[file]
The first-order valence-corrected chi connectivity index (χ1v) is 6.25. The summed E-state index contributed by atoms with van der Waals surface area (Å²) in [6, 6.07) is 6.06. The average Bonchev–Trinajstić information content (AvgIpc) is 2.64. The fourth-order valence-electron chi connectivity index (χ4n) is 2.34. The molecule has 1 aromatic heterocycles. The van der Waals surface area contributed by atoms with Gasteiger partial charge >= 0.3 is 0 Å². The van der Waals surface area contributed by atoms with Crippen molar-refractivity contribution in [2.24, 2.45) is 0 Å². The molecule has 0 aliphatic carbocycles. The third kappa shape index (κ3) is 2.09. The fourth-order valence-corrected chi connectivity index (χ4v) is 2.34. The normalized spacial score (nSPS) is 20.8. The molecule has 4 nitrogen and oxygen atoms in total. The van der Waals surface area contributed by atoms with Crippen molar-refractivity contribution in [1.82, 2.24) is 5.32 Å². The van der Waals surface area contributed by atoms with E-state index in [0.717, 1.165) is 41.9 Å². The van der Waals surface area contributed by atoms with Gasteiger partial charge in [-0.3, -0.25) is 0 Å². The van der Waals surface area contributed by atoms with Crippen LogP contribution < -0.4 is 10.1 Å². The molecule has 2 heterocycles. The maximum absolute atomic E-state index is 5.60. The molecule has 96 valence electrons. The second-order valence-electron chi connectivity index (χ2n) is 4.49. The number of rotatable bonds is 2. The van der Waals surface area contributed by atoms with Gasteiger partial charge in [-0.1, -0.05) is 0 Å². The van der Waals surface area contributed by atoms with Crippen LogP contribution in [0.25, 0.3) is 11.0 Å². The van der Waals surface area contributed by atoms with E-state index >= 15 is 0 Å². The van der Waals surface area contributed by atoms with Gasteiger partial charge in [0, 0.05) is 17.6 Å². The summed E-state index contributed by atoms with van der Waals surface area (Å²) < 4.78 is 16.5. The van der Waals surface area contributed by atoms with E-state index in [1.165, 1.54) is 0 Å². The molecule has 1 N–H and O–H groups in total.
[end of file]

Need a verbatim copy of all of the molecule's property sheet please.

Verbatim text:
The first-order valence-corrected chi connectivity index (χ1v) is 6.25. The summed E-state index contributed by atoms with van der Waals surface area (Å²) in [6, 6.07) is 6.06. The average Bonchev–Trinajstić information content (AvgIpc) is 2.64. The fourth-order valence-electron chi connectivity index (χ4n) is 2.34. The molecule has 1 aromatic heterocycles. The van der Waals surface area contributed by atoms with Gasteiger partial charge >= 0.3 is 0 Å². The van der Waals surface area contributed by atoms with Crippen molar-refractivity contribution in [2.24, 2.45) is 0 Å². The molecule has 0 aliphatic carbocycles. The third kappa shape index (κ3) is 2.09. The fourth-order valence-corrected chi connectivity index (χ4v) is 2.34. The normalized spacial score (nSPS) is 20.8. The molecule has 4 nitrogen and oxygen atoms in total. The van der Waals surface area contributed by atoms with Crippen molar-refractivity contribution in [1.82, 2.24) is 5.32 Å². The van der Waals surface area contributed by atoms with E-state index in [0.717, 1.165) is 41.9 Å². The van der Waals surface area contributed by atoms with Gasteiger partial charge in [-0.3, -0.25) is 0 Å². The van der Waals surface area contributed by atoms with Crippen LogP contribution < -0.4 is 10.1 Å². The molecule has 2 heterocycles. The maximum absolute atomic E-state index is 5.60. The molecule has 96 valence electrons. The second-order valence-electron chi connectivity index (χ2n) is 4.49. The number of rotatable bonds is 2. The van der Waals surface area contributed by atoms with Gasteiger partial charge in [-0.1, -0.05) is 0 Å². The van der Waals surface area contributed by atoms with Crippen LogP contribution in [0.25, 0.3) is 11.0 Å². The van der Waals surface area contributed by atoms with E-state index >= 15 is 0 Å². The van der Waals surface area contributed by atoms with Gasteiger partial charge in [0, 0.05) is 17.6 Å². The summed E-state index contributed by atoms with van der Waals surface area (Å²) < 4.78 is 16.5. The van der Waals surface area contributed by atoms with E-state index in [1.165, 1.54) is 0 Å². The molecule has 1 N–H and O–H groups in total.